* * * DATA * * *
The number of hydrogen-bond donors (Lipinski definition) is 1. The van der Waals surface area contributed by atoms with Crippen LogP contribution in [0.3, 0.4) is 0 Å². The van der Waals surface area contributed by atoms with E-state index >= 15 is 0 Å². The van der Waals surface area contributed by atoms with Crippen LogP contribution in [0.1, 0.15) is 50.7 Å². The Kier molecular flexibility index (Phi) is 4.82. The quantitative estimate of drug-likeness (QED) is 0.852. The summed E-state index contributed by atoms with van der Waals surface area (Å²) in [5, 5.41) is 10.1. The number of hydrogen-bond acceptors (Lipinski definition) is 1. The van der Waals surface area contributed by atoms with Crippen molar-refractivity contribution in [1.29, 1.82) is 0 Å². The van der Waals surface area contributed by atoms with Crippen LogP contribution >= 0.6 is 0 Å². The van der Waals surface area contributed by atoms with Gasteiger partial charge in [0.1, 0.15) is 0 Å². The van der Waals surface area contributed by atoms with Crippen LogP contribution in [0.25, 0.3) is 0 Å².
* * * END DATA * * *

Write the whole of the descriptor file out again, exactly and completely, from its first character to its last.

The number of hydrogen-bond donors (Lipinski definition) is 1. The van der Waals surface area contributed by atoms with Crippen LogP contribution in [0.3, 0.4) is 0 Å². The van der Waals surface area contributed by atoms with E-state index >= 15 is 0 Å². The van der Waals surface area contributed by atoms with Crippen LogP contribution in [0.1, 0.15) is 50.7 Å². The Kier molecular flexibility index (Phi) is 4.82. The quantitative estimate of drug-likeness (QED) is 0.852. The summed E-state index contributed by atoms with van der Waals surface area (Å²) in [5, 5.41) is 10.1. The number of hydrogen-bond acceptors (Lipinski definition) is 1. The van der Waals surface area contributed by atoms with Crippen molar-refractivity contribution in [1.29, 1.82) is 0 Å². The van der Waals surface area contributed by atoms with Crippen LogP contribution >= 0.6 is 0 Å². The van der Waals surface area contributed by atoms with Gasteiger partial charge in [0.1, 0.15) is 0 Å². The van der Waals surface area contributed by atoms with Crippen LogP contribution in [0.25, 0.3) is 0 Å².